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How badly do Ontario Liberals fear the ombud?

To anyone unfamiliar with the personal dynamics, it must seem bizarre.

Of all the things the Ontario NDP demanded in return for supporting this spring's budget – more social spending, lower auto insurance rates, efforts to collect more business tax, the appointment of a new budgetary officer – only one was outright denied by the governing Liberals. And it's something that, ostensibly, Premier Kathleen Wynne should have a hard time arguing against.

Everywhere else in Canada, patients with complaints about hospitals and other medical institutions are able to turn to provincial ombuds. Nobody can seriously argue that Ontario's health-care system is always easy to navigate, that complaints always get the attention they should. So why was Ms. Wynne so rigidly opposed to giving Ontarians the same opportunity, as the NDP asked?

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The short answer is that other provinces don't have André Marin as their ombudsman. And partly for arguably petty political reasons, partly for policy ones, he appears to be the biggest obstacle to extending his office's reach.

When Mr. Marin's name came up recently at a cabinet meeting, according to a senior Liberal, the negative reaction was "visceral." That's a response also common in the public service. Those who have come under his watch complain that he's a bully all too willing to trample all over others' reputations to advance his own.

Many outside government have a more favourable view. Thanks to his doggedness, they argue, the province has better neonatal screening; provincial lottery customers stopped being ripped off by vendors; various government agencies have been forced to behave less secretly. When the Liberals sought to replace him as his previous five-year term ended in 2010, amid revelations about questionable expenses, the provincial opposition (particularly the NDP) shamed them out of it.

That Mr. Marin is the sort of public officer whom politicians like when they're out of power, and sour on once they win it, suggests to some extent that he does his job well. But beyond its bad relationship with him, there is a valid reason for the government to worry about broadening his purview.

Regardless of whether one thinks his record makes up for it, there is no denying Mr. Marin's deep affection for the spotlight. At various points, that's meant either prioritizing complaints likely to achieve a high profile or latching onto issues that already have one.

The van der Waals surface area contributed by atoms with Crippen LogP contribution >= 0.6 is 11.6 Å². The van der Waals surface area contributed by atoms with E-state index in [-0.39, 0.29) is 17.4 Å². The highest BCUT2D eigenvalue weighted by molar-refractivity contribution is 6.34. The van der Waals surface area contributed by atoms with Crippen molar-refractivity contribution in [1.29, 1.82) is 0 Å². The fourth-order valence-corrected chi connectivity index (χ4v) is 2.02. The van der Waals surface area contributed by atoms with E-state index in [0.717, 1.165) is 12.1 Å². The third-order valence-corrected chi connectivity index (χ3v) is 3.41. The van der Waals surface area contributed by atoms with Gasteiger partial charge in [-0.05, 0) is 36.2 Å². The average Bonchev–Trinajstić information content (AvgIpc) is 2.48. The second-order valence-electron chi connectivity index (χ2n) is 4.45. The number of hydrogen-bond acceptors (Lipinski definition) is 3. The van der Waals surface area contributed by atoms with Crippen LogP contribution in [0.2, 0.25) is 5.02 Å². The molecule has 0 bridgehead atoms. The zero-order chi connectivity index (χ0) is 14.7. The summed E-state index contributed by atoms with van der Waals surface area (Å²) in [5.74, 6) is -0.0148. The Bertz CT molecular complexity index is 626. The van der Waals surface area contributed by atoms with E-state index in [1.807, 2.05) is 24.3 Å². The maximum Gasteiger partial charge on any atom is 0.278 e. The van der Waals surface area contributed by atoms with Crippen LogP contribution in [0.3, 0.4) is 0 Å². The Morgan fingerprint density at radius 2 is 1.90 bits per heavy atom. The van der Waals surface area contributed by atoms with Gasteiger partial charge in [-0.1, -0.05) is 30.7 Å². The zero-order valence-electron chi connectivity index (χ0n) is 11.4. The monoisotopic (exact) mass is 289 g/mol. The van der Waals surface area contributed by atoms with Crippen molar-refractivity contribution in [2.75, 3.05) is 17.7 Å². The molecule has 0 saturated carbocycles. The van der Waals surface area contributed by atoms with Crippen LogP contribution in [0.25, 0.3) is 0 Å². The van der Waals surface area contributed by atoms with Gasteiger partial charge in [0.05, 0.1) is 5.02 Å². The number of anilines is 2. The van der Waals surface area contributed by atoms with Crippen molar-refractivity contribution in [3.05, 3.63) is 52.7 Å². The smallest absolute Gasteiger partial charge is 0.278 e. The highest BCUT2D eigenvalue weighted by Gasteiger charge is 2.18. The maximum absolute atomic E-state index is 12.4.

To give Mr. Marin access to hospitals would be to indulge those inclinations. They are rich with human-interest stories that make for great headlines; meanwhile, an ombudsman's office also tasked with a multitude of other responsibilities would be hard-pressed to give weight to every concern, offering incentive to focus on those that offered the most bang for the buck.

Already, the government walks a fine line between showing sensitivity to patient and community concerns, and ensuring that the public system is able to survive an aging population and other cost pressures. That means rationing in such a way that the most possible people receive the best possible care. If the system is driven too much by those human-interest stories – unhappiness over a hospital merger here, complaints about lack of funding for an expensive and unproven treatment there – it becomes much more difficult to meet the challenge.

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The question is, if not Mr. Marin, then what?

In theory, Health Minister Deb Matthews has not ruled out an expansion of the ombudsman's powers down the road, but sources concede that's highly unlikely. An alternative would be to establish a new position dedicated to advocating on behalf of patients full-time, or making hospitals' existing complaints mechanisms more independent from management. In a more macro sense, there is an obvious need to finally give some teeth to Health Quality Ontario, the troubled agency that's supposed to measure health outcomes and offer insight on how to improve them.

The New Democrats' diagnosis, that Ontario patients shouldn't have less voice than in other provinces, was correct. Having understandably rejected the prescription, the Liberals are now obliged to come up with one of their own.

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About the Author
Political Feature Writer

Adam Radwanski is The Globe and Mail's political feature writer. More


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